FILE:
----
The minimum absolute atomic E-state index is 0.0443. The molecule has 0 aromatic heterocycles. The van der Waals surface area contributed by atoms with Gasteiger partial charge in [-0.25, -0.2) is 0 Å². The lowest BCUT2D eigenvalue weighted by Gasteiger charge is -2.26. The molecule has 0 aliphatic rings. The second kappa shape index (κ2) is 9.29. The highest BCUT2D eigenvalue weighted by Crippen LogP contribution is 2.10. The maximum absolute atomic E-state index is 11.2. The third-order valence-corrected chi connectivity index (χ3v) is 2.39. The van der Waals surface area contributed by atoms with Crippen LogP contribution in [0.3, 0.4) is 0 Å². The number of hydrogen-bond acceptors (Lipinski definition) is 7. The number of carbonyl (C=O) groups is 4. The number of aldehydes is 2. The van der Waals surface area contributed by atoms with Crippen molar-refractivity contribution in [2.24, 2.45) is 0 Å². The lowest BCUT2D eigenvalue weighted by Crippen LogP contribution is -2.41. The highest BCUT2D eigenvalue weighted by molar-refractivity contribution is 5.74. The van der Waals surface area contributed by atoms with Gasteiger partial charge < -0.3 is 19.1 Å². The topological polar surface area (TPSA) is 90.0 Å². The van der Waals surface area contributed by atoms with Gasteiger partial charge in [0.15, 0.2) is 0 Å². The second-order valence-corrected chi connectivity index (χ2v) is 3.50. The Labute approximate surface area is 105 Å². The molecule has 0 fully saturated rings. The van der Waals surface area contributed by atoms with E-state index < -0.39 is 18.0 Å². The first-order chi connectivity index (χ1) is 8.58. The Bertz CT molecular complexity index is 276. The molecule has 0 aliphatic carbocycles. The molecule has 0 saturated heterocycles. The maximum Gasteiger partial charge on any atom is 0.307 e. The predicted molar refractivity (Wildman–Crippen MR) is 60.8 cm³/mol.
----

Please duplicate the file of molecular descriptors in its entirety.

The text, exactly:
The minimum absolute atomic E-state index is 0.0443. The molecule has 0 aromatic heterocycles. The van der Waals surface area contributed by atoms with Gasteiger partial charge in [-0.25, -0.2) is 0 Å². The lowest BCUT2D eigenvalue weighted by Gasteiger charge is -2.26. The molecule has 0 aliphatic rings. The second kappa shape index (κ2) is 9.29. The highest BCUT2D eigenvalue weighted by Crippen LogP contribution is 2.10. The maximum absolute atomic E-state index is 11.2. The third-order valence-corrected chi connectivity index (χ3v) is 2.39. The van der Waals surface area contributed by atoms with Crippen LogP contribution in [0.3, 0.4) is 0 Å². The number of hydrogen-bond acceptors (Lipinski definition) is 7. The number of carbonyl (C=O) groups is 4. The number of aldehydes is 2. The van der Waals surface area contributed by atoms with Crippen molar-refractivity contribution in [2.24, 2.45) is 0 Å². The lowest BCUT2D eigenvalue weighted by Crippen LogP contribution is -2.41. The highest BCUT2D eigenvalue weighted by molar-refractivity contribution is 5.74. The van der Waals surface area contributed by atoms with Gasteiger partial charge < -0.3 is 19.1 Å². The topological polar surface area (TPSA) is 90.0 Å². The van der Waals surface area contributed by atoms with Gasteiger partial charge in [0.15, 0.2) is 0 Å². The second-order valence-corrected chi connectivity index (χ2v) is 3.50. The Labute approximate surface area is 105 Å². The molecule has 0 fully saturated rings. The van der Waals surface area contributed by atoms with E-state index < -0.39 is 18.0 Å². The first-order chi connectivity index (χ1) is 8.58. The Bertz CT molecular complexity index is 276. The molecule has 0 aliphatic carbocycles. The molecule has 0 saturated heterocycles. The maximum Gasteiger partial charge on any atom is 0.307 e. The predicted molar refractivity (Wildman–Crippen MR) is 60.8 cm³/mol.